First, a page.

(April 29, 1899 – May 24, 1974)
Edward Kennedy “Duke” Ellington influenced the world of jazz forever throughout his career of 50 years. He had his own blend of rhythm and movement that gave audiences something they had not yet experienced before. Ellington provided a sense of musical drama to audiences all over the world and performed in Europe, Latin America, Asia and the Middle East.
Duke Ellington was born on April 29, 1899 and raised by two musically talented parents in a middle-class neighborhood in Washington DC. At 7 years old, he began playing the piano and acquired the nickname “Duke” for his gentleman ways. At age 15, he wrote his first song, “Soda Fountain Rag” inspired by his job as a soda jerk. Ellington turned down an art scholarship to the Pratt Institute in Brooklyn, New York and began playing professionally at age 17 and pursued his passion for ragtime. Two years later, Ellington married Edna Thompson, his high school sweetheart. Soon after the couple welcomed their only child into the world, Mercer Kennedy Ellington.
Throughout the 1920s, Ellington led a sextet through performances in Broadway nightclubs and the group eventually grew into a 10-piece ensemble. Ellington recruited musicians with unique playing styles, such as Bubber Miley who used a plunger to make the “wa-wa” sound, and Joe Nanton who could make his trombone “growl.” The ensemble soon added Cootie Williams as a trumpeter, Rex Stewart as cornetist and Johnny Hodges on alto saxophone. Ellington’s various ensembles recorded hundreds of songs, made film and radio appearances and even toured Europe twice throughout the 1930s.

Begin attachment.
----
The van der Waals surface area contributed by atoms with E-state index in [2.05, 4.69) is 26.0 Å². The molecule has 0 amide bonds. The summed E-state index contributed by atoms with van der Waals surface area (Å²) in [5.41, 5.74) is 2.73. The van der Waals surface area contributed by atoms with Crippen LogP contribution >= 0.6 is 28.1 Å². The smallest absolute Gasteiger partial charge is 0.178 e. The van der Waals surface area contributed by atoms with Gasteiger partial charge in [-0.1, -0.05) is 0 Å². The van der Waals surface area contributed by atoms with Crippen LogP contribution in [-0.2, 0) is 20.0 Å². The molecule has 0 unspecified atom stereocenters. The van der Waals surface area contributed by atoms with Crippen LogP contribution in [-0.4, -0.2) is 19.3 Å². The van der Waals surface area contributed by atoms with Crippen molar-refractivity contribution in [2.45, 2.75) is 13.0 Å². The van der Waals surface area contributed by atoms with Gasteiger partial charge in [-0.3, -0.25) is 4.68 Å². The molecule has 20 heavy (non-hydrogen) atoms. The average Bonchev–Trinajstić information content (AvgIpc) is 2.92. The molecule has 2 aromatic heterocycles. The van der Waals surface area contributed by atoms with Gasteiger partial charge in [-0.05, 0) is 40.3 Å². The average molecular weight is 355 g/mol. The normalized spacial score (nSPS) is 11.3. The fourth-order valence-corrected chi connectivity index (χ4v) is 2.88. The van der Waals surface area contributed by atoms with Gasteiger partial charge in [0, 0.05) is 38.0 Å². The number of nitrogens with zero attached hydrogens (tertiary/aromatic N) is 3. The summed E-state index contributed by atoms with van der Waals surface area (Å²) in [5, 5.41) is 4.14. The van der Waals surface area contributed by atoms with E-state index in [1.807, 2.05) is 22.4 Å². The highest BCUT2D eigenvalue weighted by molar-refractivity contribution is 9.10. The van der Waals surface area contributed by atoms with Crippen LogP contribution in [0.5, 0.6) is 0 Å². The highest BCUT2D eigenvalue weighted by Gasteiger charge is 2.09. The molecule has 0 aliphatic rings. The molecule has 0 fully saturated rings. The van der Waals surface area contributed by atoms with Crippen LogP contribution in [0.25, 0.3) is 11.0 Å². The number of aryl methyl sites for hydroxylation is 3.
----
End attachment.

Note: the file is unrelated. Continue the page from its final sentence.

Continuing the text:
Ellington composed over 3,000 songs in his lifetime. His most famous compositions include: “It Don’t Mean a Thing if It Ain’t Got That Swing,” “Sophisticated Lady,” “Solitude,” “In a Mellotone,” and “Satin Doll.” Ellington was most creative during his travels, in which he wrote his most famous song, “Mood Indigo.” Ellington once said, “My men and my race are the inspiration of my work. I try to catch the character and mood and feeling of my people.”
Ellington’s level of ingenuity set the bar high for future generations of jazz, pop, theater and soundtrack composers. Duke Ellington lives on through his extended suites that are forever timeless. The suite format highlights the empowering purpose of his music and the profound experience of what it means to be African-American. He will be remembered by his suites such as 1943’s “Black, Brown and Beige” and 1972’s “The Uwis Suite.”
On May 24, 1974, Duke Ellington died at the age of 75 of lung cancer and pneumonia. His last words were, “Music is how I live, why I live and how I will be remembered.”